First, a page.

McCaffrey doesn't seem to care about he intergrity of her characters. She is perfectly willing to be inconsistent in her characterization for the sake of plot contrivances. The capper for me was at the end of "All the Weyrs of Pern," when F'lar and Jaxom manipulated Lessa into staying home on Pern while they went to outer space. That was the last book of hers I read. So much for strong female characters!
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Format: Mass Market Paperback
If you're familiar with Pern, you've undoubtably read this book, or else you don't need to read a review to help you decide to read this one. If you haven't visited Pern, here's your chance! This is the second book in the series. It's helpful to have read Dragonflight, but not essential. All but two of the books (Dragonsong and Dragonsinger)are standalones.
This book starts seven years after Dragonflight. Lessa's attempt to bring almost 2000 dragons and their riders forward in time to defend the people of Pern from the Thread that falls from the sky, devouring everything organic it touches has been successful...
Despite a real thread - I mean threat -- to every living thing on Pern, people manuver for political power, often running over whoever is in their way. F'lar (hero of the first book) ignores stories of abuses of power until his brother is assaulted when he gets in the way of an "oldtimer" dragonrider who is trying to extort goods from a smith.
To make matters worse, Thread, which has been perfectly predictable for the last seven yearsm has started deviating from its set pattern, making it even more dangerous.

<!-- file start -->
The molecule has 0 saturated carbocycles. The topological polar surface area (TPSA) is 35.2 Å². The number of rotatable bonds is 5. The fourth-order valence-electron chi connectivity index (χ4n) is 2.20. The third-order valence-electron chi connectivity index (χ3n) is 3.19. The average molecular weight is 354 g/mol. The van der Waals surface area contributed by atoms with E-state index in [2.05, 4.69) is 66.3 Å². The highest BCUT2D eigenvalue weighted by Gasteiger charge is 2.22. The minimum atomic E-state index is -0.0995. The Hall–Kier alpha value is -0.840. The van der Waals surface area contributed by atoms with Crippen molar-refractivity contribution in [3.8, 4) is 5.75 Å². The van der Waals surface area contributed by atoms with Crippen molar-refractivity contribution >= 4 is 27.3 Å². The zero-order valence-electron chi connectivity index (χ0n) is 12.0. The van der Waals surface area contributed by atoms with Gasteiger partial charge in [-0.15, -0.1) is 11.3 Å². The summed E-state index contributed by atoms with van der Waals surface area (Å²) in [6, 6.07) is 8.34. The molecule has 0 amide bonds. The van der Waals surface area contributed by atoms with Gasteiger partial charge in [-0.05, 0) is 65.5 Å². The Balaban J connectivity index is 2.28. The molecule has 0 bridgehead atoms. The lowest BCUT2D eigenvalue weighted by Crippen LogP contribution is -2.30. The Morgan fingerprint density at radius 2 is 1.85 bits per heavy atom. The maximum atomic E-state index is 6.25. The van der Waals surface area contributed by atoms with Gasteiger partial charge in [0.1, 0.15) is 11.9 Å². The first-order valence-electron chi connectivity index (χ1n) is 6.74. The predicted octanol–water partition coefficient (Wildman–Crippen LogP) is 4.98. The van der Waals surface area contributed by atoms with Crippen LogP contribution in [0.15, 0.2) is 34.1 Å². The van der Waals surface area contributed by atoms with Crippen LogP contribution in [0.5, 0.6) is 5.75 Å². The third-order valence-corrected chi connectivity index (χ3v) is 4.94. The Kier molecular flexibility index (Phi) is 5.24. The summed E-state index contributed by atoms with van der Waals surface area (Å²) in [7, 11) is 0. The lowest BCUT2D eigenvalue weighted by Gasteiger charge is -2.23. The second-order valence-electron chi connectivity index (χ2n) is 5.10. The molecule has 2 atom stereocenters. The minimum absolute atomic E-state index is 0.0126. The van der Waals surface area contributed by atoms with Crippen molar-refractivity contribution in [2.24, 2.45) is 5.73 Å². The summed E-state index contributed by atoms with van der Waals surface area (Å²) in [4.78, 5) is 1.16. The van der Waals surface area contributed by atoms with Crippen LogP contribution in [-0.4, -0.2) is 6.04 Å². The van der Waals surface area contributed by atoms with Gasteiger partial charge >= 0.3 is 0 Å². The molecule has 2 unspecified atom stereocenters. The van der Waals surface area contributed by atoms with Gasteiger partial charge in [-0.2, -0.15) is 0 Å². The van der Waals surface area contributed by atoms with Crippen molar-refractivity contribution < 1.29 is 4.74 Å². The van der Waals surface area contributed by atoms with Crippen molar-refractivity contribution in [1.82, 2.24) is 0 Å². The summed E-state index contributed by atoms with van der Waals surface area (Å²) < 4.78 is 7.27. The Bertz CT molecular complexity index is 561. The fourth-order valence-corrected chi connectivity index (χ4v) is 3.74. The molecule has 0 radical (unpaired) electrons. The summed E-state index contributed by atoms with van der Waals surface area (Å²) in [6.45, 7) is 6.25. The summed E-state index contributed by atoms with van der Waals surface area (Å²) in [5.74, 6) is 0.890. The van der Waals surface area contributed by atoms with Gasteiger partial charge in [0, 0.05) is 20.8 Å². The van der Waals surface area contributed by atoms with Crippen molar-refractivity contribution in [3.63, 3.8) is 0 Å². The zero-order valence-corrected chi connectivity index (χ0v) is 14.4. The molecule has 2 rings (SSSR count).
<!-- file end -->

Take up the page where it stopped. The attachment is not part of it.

F'lar hatches a plan to go to the source of Thread (the Red Star) and destroy it there...
McCaffrey's characters are believable and likable. In Pern, she has created a world so complete, that you feel if you could go there, you would know who the people were, recognize the colors of the various Holds, Weyrs and Halls, know what food you were being served. Not only is this book a great read, it's a must for any aspiring writer who wants to create worlds of his/her own.
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Format: Mass Market Paperback
I disagree with Daniel C. Sorbal. IMO Dragonflight is far, far better than Dragonquest. But Dragonquest is still very, very good! They are both very special books.
This book does a great job of developing the Pern setting and some of the characters glimpsed briefly in Dragonflight. F'nor and Robinton both developed into great characters here and there was great further development of F'lar. Kylara was an interesting villainess. I was very disappointed not to see more of Lessa, who is still the most interesting character on Pern to me, but I ate up what I did see of her. I also liked Felessan and Jaxom (who becomes obnoxious in his own book) here. And I don't want to forget the dragons -- Mnementh remains my fave but I love Canth too! The rider-dragon relationships are a huge part of what makes the Pern books so special.
What I loved in this book were the political dynamics of Hold vs. Weyr and between Weyrs, as well as within them. It is fascinating how, because of the dragons' courtship ritual, politics and personal relationships become intertwined, and social values become different.
F'nor emerges as a romantic figure here, but I dislike Brekke & find her overly passive and co-dependent on F'nor. I did not feel sad for her, since she had neglected her responsibility to Wirenth and Pern by pining for F'nor so many years instead of giving a bronze rider a chance. She also put F'nor in a hard position, and was childish: thousands of dragonriders had sacrificed personal preferences so that human beings like Brekke could live on Pern. If Brekke had matured and got stronger, as Menolly does in the Harper books, I might have liked her better.
I thought the Wirenth / Prideth conflict was a convenient plot contrivance.